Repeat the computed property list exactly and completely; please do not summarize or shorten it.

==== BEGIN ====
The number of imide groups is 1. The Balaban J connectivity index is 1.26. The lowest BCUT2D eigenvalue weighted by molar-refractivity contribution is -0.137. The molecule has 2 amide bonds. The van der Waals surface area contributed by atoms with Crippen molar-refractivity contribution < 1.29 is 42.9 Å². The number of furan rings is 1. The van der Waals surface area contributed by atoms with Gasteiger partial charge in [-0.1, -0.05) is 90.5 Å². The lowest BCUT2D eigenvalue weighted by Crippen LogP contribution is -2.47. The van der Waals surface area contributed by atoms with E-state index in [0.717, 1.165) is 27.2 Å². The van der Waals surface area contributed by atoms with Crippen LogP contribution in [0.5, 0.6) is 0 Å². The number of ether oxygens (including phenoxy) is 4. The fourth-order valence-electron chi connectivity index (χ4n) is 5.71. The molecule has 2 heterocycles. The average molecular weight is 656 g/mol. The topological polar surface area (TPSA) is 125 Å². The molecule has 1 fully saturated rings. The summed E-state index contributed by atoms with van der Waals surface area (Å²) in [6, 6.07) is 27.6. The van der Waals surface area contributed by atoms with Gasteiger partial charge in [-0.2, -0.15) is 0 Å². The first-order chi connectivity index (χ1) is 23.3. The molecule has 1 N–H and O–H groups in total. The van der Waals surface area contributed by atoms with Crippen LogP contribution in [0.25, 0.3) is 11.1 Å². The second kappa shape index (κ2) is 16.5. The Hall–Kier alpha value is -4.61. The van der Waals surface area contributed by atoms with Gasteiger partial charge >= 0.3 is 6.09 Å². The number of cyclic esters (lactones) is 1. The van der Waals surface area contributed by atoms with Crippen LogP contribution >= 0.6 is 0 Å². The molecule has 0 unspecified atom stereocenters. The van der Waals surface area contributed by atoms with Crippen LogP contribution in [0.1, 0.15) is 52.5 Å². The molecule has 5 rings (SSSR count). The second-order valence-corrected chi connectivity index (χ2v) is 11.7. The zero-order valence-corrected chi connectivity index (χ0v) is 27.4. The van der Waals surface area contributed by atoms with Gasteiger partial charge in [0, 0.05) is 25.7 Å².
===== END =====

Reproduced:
The number of imide groups is 1. The Balaban J connectivity index is 1.26. The lowest BCUT2D eigenvalue weighted by molar-refractivity contribution is -0.137. The molecule has 2 amide bonds. The van der Waals surface area contributed by atoms with Crippen molar-refractivity contribution < 1.29 is 42.9 Å². The number of furan rings is 1. The van der Waals surface area contributed by atoms with Gasteiger partial charge in [-0.1, -0.05) is 90.5 Å². The lowest BCUT2D eigenvalue weighted by Crippen LogP contribution is -2.47. The van der Waals surface area contributed by atoms with E-state index in [0.717, 1.165) is 27.2 Å². The van der Waals surface area contributed by atoms with Crippen LogP contribution in [0.5, 0.6) is 0 Å². The number of ether oxygens (including phenoxy) is 4. The fourth-order valence-electron chi connectivity index (χ4n) is 5.71. The molecule has 2 heterocycles. The average molecular weight is 656 g/mol. The topological polar surface area (TPSA) is 125 Å². The molecule has 1 fully saturated rings. The summed E-state index contributed by atoms with van der Waals surface area (Å²) in [6, 6.07) is 27.6. The van der Waals surface area contributed by atoms with Gasteiger partial charge in [-0.2, -0.15) is 0 Å². The first-order chi connectivity index (χ1) is 23.3. The molecule has 1 N–H and O–H groups in total. The van der Waals surface area contributed by atoms with Crippen LogP contribution in [0.25, 0.3) is 11.1 Å². The second kappa shape index (κ2) is 16.5. The Hall–Kier alpha value is -4.61. The van der Waals surface area contributed by atoms with Gasteiger partial charge >= 0.3 is 6.09 Å². The number of cyclic esters (lactones) is 1. The van der Waals surface area contributed by atoms with Crippen LogP contribution >= 0.6 is 0 Å². The molecule has 0 unspecified atom stereocenters. The van der Waals surface area contributed by atoms with Crippen LogP contribution in [0.1, 0.15) is 52.5 Å². The molecule has 5 rings (SSSR count). The second-order valence-corrected chi connectivity index (χ2v) is 11.7. The zero-order valence-corrected chi connectivity index (χ0v) is 27.4. The van der Waals surface area contributed by atoms with Gasteiger partial charge in [0, 0.05) is 25.7 Å².